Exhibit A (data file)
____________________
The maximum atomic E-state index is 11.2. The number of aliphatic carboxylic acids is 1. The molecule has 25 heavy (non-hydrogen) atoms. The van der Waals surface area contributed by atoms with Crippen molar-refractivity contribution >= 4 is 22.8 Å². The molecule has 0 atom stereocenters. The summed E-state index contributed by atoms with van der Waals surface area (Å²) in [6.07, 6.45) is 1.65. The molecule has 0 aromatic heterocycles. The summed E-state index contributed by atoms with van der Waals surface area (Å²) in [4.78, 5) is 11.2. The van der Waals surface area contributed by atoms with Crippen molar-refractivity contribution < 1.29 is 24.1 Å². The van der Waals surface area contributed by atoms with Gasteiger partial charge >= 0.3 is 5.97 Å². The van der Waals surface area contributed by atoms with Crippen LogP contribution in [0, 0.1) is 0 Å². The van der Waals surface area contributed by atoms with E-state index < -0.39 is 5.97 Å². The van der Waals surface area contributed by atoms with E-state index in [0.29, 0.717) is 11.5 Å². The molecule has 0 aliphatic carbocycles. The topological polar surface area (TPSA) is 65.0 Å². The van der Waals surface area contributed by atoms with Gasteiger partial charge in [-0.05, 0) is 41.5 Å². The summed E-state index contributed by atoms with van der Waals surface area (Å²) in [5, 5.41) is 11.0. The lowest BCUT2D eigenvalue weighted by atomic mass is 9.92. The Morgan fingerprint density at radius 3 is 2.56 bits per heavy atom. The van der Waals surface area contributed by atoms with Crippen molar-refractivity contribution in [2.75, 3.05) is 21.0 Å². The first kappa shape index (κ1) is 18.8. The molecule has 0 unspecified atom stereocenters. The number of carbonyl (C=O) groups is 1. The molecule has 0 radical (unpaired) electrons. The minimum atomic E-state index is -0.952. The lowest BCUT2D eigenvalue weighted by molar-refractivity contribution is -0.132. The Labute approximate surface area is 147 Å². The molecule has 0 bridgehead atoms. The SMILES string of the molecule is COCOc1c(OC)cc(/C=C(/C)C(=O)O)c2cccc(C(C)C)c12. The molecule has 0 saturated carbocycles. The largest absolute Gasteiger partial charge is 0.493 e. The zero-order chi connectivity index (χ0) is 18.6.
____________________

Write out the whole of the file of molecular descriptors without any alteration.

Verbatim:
The maximum atomic E-state index is 11.2. The number of aliphatic carboxylic acids is 1. The molecule has 25 heavy (non-hydrogen) atoms. The van der Waals surface area contributed by atoms with Crippen molar-refractivity contribution >= 4 is 22.8 Å². The molecule has 0 atom stereocenters. The summed E-state index contributed by atoms with van der Waals surface area (Å²) in [6.07, 6.45) is 1.65. The molecule has 0 aromatic heterocycles. The summed E-state index contributed by atoms with van der Waals surface area (Å²) in [4.78, 5) is 11.2. The van der Waals surface area contributed by atoms with Crippen molar-refractivity contribution < 1.29 is 24.1 Å². The van der Waals surface area contributed by atoms with Gasteiger partial charge >= 0.3 is 5.97 Å². The van der Waals surface area contributed by atoms with Crippen LogP contribution in [0, 0.1) is 0 Å². The van der Waals surface area contributed by atoms with E-state index < -0.39 is 5.97 Å². The van der Waals surface area contributed by atoms with E-state index in [0.29, 0.717) is 11.5 Å². The molecule has 0 aliphatic carbocycles. The topological polar surface area (TPSA) is 65.0 Å². The van der Waals surface area contributed by atoms with Gasteiger partial charge in [-0.05, 0) is 41.5 Å². The summed E-state index contributed by atoms with van der Waals surface area (Å²) in [5, 5.41) is 11.0. The lowest BCUT2D eigenvalue weighted by atomic mass is 9.92. The Morgan fingerprint density at radius 3 is 2.56 bits per heavy atom. The van der Waals surface area contributed by atoms with Crippen molar-refractivity contribution in [2.75, 3.05) is 21.0 Å². The first kappa shape index (κ1) is 18.8. The molecule has 0 unspecified atom stereocenters. The number of carbonyl (C=O) groups is 1. The molecule has 0 radical (unpaired) electrons. The minimum atomic E-state index is -0.952. The lowest BCUT2D eigenvalue weighted by molar-refractivity contribution is -0.132. The Labute approximate surface area is 147 Å². The molecule has 0 bridgehead atoms. The SMILES string of the molecule is COCOc1c(OC)cc(/C=C(/C)C(=O)O)c2cccc(C(C)C)c12. The molecule has 0 saturated carbocycles. The largest absolute Gasteiger partial charge is 0.493 e. The zero-order chi connectivity index (χ0) is 18.6.